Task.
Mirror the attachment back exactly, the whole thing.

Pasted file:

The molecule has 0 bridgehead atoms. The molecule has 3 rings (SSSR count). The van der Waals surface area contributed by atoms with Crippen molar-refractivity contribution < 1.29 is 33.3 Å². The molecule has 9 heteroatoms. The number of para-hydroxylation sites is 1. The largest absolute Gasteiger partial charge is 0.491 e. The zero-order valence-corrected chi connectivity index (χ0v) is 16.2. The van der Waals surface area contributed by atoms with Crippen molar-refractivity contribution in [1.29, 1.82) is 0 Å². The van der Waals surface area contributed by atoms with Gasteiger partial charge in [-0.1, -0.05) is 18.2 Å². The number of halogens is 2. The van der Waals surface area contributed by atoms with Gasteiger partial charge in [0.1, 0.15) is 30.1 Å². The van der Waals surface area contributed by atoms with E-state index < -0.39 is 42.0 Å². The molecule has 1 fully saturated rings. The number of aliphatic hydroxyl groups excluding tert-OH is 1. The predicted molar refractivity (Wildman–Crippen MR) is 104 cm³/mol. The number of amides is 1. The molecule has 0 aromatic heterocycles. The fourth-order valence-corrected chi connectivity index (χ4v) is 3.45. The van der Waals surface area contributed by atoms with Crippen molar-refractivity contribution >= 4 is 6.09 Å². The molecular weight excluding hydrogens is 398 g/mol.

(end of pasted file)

The molecule has 0 bridgehead atoms. The molecule has 3 rings (SSSR count). The van der Waals surface area contributed by atoms with Crippen molar-refractivity contribution < 1.29 is 33.3 Å². The molecule has 9 heteroatoms. The number of para-hydroxylation sites is 1. The largest absolute Gasteiger partial charge is 0.491 e. The zero-order valence-corrected chi connectivity index (χ0v) is 16.2. The van der Waals surface area contributed by atoms with Crippen molar-refractivity contribution in [1.29, 1.82) is 0 Å². The van der Waals surface area contributed by atoms with Gasteiger partial charge in [-0.1, -0.05) is 18.2 Å². The number of halogens is 2. The van der Waals surface area contributed by atoms with Gasteiger partial charge in [0.1, 0.15) is 30.1 Å². The van der Waals surface area contributed by atoms with E-state index < -0.39 is 42.0 Å². The molecule has 1 fully saturated rings. The number of aliphatic hydroxyl groups excluding tert-OH is 1. The predicted molar refractivity (Wildman–Crippen MR) is 104 cm³/mol. The number of amides is 1. The molecule has 0 aromatic heterocycles. The fourth-order valence-corrected chi connectivity index (χ4v) is 3.45. The van der Waals surface area contributed by atoms with Crippen molar-refractivity contribution >= 4 is 6.09 Å². The molecular weight excluding hydrogens is 398 g/mol.